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Burundi dancers


If you ever get invited to a wedding in Burundi, accept the invitation! It is an amazing affair.


If you ever get invited to a wedding in Burundi, accept the invitation! It is an amazing affair.

After traveling to more than ninety countries, I have the considered opinion that the vocal music in Burundi is the finest in the world. It has the breadth of the best of African harmonies, but there is a crystalline, bell-like quality to it that I have not heard anywhere else. It is utterly angelic and seems to emanate from the very throne room of heaven.

Burundi dancers

The real treat comes when the drums break out. Burundian drum teams balance on their heads drums that are up to six feet long. The rhythms are amazing, but then it gets even better. They begin to leap, dance, and twirl around with the drums still balanced on their heads. Intricate drumming continues while they dance and sing. They have long curved sticks in each hand and click them on the sides of the drum and pound them on the drum heads on the front and back of the big long tube. Extending their arms, they pass the drum sticks under their feet while they are jumped up high and are still in the air. The size and shape of the drums alter the sound so that a symphony of different sounds comes out. It is absolutely stunning.

The reason that they are able to do this remarkable feat is that they all play by the same rules. They are committed to working together. They have agreed not only to the same principles, but even to the way in which those principles will be expressed.

In Anglicanism, there is a great need for similar cooperation, and there have been many attempts to build collaboration for mission. A generation ago, such collaboration was possible because everyone was in agreement about the tenets of the Christian faith. Now, the “glue” that holds Anglicans together has shifted. No longer is there agreement about the faith. Attempts to organize around institutional norms have left the Anglican Communion in chaos.

Imagine what it would be like to introduce someone with different steps, rhythms, or songs to a Burundian wedding drummer’s dance. The chaos would be terrible. People would be crashing into each other ,with one spinning to the left and another to the right. Another way of saying it is to imagine a fleet of ships attempting to sail together with compasses that swing randomly rather than all pointing to magnetic north. The chaotic results are multiplied the closer the ships get to each other.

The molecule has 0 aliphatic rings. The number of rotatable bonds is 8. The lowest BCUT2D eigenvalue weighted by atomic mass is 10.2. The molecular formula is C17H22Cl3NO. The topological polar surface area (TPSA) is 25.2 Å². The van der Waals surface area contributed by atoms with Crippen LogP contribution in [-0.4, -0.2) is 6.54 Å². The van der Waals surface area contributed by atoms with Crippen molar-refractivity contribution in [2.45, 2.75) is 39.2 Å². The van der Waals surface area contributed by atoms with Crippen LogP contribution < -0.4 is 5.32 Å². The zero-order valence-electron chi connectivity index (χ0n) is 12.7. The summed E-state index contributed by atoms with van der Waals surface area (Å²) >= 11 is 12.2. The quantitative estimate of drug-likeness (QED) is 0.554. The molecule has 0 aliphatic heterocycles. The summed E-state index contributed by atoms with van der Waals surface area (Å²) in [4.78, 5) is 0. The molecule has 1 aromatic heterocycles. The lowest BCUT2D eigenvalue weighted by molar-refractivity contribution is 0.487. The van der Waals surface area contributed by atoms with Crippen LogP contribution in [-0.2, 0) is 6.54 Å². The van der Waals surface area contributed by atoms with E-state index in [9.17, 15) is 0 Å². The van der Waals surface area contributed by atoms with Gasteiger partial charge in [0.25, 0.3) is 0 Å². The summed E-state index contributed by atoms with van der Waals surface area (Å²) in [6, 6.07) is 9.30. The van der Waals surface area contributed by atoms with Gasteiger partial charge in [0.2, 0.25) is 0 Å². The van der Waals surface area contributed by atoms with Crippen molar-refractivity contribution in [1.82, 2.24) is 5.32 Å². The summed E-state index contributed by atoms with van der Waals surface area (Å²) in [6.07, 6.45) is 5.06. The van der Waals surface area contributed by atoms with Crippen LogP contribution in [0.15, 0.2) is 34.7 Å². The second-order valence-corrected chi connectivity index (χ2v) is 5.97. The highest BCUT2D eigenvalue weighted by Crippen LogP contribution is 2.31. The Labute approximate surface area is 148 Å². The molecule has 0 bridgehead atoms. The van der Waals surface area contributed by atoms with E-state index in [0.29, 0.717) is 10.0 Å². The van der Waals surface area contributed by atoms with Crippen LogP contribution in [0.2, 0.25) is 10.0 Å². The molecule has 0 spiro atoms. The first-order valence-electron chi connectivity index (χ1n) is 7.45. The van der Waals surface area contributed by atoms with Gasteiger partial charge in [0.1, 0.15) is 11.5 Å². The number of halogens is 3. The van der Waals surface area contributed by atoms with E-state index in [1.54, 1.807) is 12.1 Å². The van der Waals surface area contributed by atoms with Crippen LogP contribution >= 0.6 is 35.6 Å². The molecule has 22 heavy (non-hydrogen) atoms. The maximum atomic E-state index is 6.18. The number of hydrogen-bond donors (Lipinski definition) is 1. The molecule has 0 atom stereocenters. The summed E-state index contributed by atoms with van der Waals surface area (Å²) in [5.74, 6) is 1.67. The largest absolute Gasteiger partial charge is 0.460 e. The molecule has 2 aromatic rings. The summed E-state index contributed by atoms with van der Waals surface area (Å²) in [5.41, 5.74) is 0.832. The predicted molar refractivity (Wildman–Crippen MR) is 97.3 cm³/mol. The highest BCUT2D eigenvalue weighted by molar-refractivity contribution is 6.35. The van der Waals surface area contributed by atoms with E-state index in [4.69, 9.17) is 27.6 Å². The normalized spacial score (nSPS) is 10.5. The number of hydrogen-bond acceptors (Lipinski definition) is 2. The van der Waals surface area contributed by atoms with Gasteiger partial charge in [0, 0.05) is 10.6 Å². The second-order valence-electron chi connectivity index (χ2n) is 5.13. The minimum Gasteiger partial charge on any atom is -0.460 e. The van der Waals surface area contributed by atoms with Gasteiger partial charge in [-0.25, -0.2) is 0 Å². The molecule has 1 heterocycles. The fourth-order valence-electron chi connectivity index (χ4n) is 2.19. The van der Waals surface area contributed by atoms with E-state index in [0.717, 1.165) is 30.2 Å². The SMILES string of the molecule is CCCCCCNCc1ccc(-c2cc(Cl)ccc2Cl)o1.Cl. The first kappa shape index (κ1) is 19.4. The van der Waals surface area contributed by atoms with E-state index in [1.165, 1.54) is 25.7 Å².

That is precisely what has happened in Anglicanism.

Even the attempts to pursue “mission” together are disastrous because “mission” means different things to different people. For Western liberals, “mission” is a photo opportunity used to demonstrate that “all is well.” It is very effective PR, but the results are disastrous. The problem is that “mission” based on the “lowest common denominator” does not result in people coming to Christ or the expansion of the Kingdom of God. For redemption to take place, the declarations must be in accord with Scripture.

Anglican Communion structures gathered around the old “instruments of unity” rather than around the faith cannot have lasting positive effect for the Gospel.. In the past, Scripture reigned as the “ultimate standard” for Anglicans. Although that is still the majority position, many of those who are adopting new teachings and practices dismiss the authority of the Bible. That approach may appear to work for a time on a superficial level, but ultimately it will result in a crash.

Yet, in the midst of that chaos, there is hope – and a solution. What began as GAFCON is growing and emerging as the Fellowship of Confessing Anglicans. This Global Anglican Fellowship is pursuing mission in a meaningful way. New people are coming to Christ. The Gospel is being preached, and the Kingdom of God is being advanced. Changes throughout the alliance are happening to strengthen it and to encourage all of us.

Archbishop NtagaliIndeed, even as I write this, news has just come in from Uganda that The Right Rev. Stanley Ntagali has just been elected to succeed Archbishop Henry Orombi. Archbishop-elect Stanley is an old friend. I have known him since the days when he was a priest. I worked with him when he was at the provincial office and have even led a clergy conference in his diocese. Archbishop-elect Stanley, like his predecessor Archbishop Henry Orombi, will have no time for unscriptural teaching or practice. I don’t know if he can balance a Burundian drum on his head, but I’m sure he knows the song of orthodoxy well. He will not have missteps with the Gospel or the other Biblically faithful Anglican leaders. What a lovely day. Even better than a Burundian wedding. 

Photo credit: Church of Uganda